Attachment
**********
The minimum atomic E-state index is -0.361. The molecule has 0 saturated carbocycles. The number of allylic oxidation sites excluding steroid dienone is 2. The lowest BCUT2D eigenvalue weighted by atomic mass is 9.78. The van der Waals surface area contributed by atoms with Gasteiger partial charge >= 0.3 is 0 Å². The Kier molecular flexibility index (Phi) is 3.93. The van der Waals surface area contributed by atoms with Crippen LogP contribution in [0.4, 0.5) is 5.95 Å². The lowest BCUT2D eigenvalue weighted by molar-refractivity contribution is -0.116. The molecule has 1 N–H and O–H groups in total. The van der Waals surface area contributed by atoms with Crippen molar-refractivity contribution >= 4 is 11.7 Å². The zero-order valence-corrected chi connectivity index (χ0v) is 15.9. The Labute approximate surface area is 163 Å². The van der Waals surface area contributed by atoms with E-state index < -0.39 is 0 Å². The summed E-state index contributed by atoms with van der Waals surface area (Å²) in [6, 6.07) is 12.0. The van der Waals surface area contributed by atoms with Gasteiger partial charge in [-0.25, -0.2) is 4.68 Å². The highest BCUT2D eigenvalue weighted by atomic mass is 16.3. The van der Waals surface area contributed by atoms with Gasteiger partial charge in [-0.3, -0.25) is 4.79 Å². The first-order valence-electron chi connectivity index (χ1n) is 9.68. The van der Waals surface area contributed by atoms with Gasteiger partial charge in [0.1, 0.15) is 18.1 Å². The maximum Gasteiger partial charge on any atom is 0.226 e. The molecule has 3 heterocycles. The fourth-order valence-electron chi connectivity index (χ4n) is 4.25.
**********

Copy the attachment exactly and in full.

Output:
The minimum atomic E-state index is -0.361. The molecule has 0 saturated carbocycles. The number of allylic oxidation sites excluding steroid dienone is 2. The lowest BCUT2D eigenvalue weighted by atomic mass is 9.78. The van der Waals surface area contributed by atoms with Gasteiger partial charge >= 0.3 is 0 Å². The Kier molecular flexibility index (Phi) is 3.93. The van der Waals surface area contributed by atoms with Crippen LogP contribution in [0.4, 0.5) is 5.95 Å². The lowest BCUT2D eigenvalue weighted by molar-refractivity contribution is -0.116. The molecule has 1 N–H and O–H groups in total. The van der Waals surface area contributed by atoms with Crippen molar-refractivity contribution >= 4 is 11.7 Å². The zero-order valence-corrected chi connectivity index (χ0v) is 15.9. The Labute approximate surface area is 163 Å². The van der Waals surface area contributed by atoms with E-state index < -0.39 is 0 Å². The summed E-state index contributed by atoms with van der Waals surface area (Å²) in [6, 6.07) is 12.0. The van der Waals surface area contributed by atoms with Gasteiger partial charge in [-0.25, -0.2) is 4.68 Å². The highest BCUT2D eigenvalue weighted by atomic mass is 16.3. The van der Waals surface area contributed by atoms with Gasteiger partial charge in [-0.3, -0.25) is 4.79 Å². The first-order valence-electron chi connectivity index (χ1n) is 9.68. The van der Waals surface area contributed by atoms with Gasteiger partial charge in [0.1, 0.15) is 18.1 Å². The maximum Gasteiger partial charge on any atom is 0.226 e. The molecule has 3 heterocycles. The fourth-order valence-electron chi connectivity index (χ4n) is 4.25.